"IF YOU'RE PLANNING ON HOME IMPROVEMENTS TO MAKE YOUR HOME MORE COMFORTABLE THIS SUMMER . . . WE'LL BE HAPPY TO TELL YOU ABOUT THE BENEFITS OF A HOME EQUITY LOAN."

"DON'T LET THE SUMMER SLIP AWAY WITHOUT A VACATION YOU'LL REMEMBER FOR YEARS TO COME. ASK US HOW WE CAN HELP YOU GET AWAY THIS SUMMER."

"YOU'RE INVITED TO STOP BY AND COOL OFF WITH COLD CASH FROM JULY 19-AUGUST 13. WE'RE SERVING UP A SUPPLY OF COLD CASH FOR VACATIONS, HOME IMPROVEMENTS OR BACK-TO-SCHOOL EXPENSES. CALL *** TODAY TO SEE HOW MUCH WE CAN PUT 'ON ICE' FOR YOU." (Emphasis in originals.)

The advertisement letters AGFI sent to the Chandlers are, in essence, the same as the solicitations in their account statements, except that the letters are a bit more personal. For example, in a letter dated September 7, 1999, AGFI said,

"Dear Keturah,

I am pleased to tell you that your loan account balance has been reduced enough that you may qualify for $1,200.*

Please call me at *** and I'll do all I can to meet your requirements for new appliances, home improvements, vacation spending, or other needs."

The Chandlers responded to AGFI's solicitations. Keturah Chandler called AGFI and asked about receiving an additional loan. A representative of AGFI gave Keturah the impression she would receive a "new" loan. The representative allegedly "never mentioned the Chandlers' current loan in relation to the additional money sought to be borrowed ***." All the representative mentioned was that Keturah "could come after-hours to sign the loan documents" and "that all that would be necessary was her signature."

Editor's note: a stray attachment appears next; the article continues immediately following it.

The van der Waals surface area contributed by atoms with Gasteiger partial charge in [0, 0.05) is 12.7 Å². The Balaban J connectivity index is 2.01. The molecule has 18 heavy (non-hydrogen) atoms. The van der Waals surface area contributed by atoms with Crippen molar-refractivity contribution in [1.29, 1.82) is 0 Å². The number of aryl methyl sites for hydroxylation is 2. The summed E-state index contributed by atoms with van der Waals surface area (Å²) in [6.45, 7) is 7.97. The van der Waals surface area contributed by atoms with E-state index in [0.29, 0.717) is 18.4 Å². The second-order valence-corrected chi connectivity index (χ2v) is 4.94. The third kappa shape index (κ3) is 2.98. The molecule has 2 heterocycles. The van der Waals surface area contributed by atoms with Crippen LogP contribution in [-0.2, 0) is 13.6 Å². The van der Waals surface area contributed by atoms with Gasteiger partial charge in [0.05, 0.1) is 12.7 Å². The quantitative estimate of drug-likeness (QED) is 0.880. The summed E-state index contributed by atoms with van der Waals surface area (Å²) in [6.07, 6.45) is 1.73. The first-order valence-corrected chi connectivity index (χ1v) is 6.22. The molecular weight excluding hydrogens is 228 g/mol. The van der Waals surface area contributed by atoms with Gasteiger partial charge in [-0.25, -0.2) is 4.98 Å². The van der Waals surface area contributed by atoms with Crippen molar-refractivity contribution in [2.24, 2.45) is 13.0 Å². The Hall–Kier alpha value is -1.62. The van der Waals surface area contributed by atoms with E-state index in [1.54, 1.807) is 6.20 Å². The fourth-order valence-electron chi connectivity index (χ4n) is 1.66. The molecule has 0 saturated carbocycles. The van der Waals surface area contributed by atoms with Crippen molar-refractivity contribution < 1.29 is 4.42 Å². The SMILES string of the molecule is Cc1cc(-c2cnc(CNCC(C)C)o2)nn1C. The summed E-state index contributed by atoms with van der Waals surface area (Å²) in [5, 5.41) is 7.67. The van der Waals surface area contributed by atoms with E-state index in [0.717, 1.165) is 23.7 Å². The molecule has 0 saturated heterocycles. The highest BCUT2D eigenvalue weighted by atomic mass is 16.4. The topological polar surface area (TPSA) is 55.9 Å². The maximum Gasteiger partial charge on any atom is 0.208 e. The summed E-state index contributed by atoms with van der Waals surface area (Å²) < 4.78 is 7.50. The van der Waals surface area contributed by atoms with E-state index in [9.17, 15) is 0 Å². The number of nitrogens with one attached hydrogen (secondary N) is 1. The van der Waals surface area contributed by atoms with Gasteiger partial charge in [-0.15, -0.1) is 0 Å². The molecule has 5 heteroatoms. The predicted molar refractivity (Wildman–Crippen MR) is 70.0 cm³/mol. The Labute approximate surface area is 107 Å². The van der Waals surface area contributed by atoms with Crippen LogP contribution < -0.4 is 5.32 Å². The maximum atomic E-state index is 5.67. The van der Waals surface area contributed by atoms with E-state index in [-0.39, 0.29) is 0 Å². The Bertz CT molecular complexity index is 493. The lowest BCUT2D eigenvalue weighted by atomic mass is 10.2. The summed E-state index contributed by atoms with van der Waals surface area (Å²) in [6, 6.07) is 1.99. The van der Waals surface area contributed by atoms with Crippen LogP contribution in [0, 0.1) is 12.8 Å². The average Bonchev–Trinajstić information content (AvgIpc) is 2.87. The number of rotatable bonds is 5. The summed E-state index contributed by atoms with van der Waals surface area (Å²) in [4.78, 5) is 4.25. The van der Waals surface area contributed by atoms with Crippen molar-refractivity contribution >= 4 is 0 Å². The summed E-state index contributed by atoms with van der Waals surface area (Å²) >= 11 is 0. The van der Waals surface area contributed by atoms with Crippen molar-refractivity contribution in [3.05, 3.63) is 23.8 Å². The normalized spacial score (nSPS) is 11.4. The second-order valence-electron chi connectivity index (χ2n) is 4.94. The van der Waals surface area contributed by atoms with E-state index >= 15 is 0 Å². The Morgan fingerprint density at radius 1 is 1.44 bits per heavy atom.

On September 15, 1999, the Chandlers signed a new note with AGFI. "Instead of simply making a new loan," said the amended complaint, "AGFI presented the Chandlers with papers for a refinancing of the existing loan with additional funds being advanced. *** AGFI failed to disclose that it would be far more expensive for the Chandlers to refinance than to simply obtain a new loan."

Now, the amount financed was $5,388.82, the finance charge was $2,026.75, and the annual percentage rate was 21.33% -- the Chandlers' automobile still secured the note. Of the amount financed, $107.23 was the premium for credit life insurance and $439.56 was the premium for credit disability insurance. Under terms of the note, in the event of prepayment or acceleration, finance charges would be credited using the "Rule of 78's." A refund of unearned premiums on the insurance policies would also be computed using the Rule of 78's.

The Chandlers alleged: "AGFI did not disclose to the Chandlers, when they entered into the September 15, 1999, transaction, that it would be substantially cheaper for them to simply obtain a second loan instead of refinancing the first loan."

The Chandlers say they did not realize AGFI had refinanced their original loan until the following day, September 16, 1999, when they told AGFI they wanted a "new loan." AGFI told the Chandlers they could not receive a new loan unless they returned the original check. The Chandlers were unable to return the check, however, because they had cashed it the night before. Consequently, AGFI denied the Chandlers' request to convert the additional loan money into to a new loan.

The Chandlers set out the complained-of policies and practices of AGFI they say violated the Consumer Fraud Act and the Consumer Loan Act. They allege:

"It was and is the policy and practice of AGFI to:

a. Repeatedly solicit for existing loans customers by mail to borrow additional funds.

b. Use advertisements, such as Exhibits C & D, which lead the customer to believe that he or she is being offered a new and separate loan when in fact, that is not the case.

c. Provide existing loan customers with additional funds through refinancing the original loans, rather than making new loans, with the result that the cost of the additional funds was inordinately and unconscionably expensive.

d. Concealing from or omitting to reveal to the borrowers the fact that the advertisement was for a ...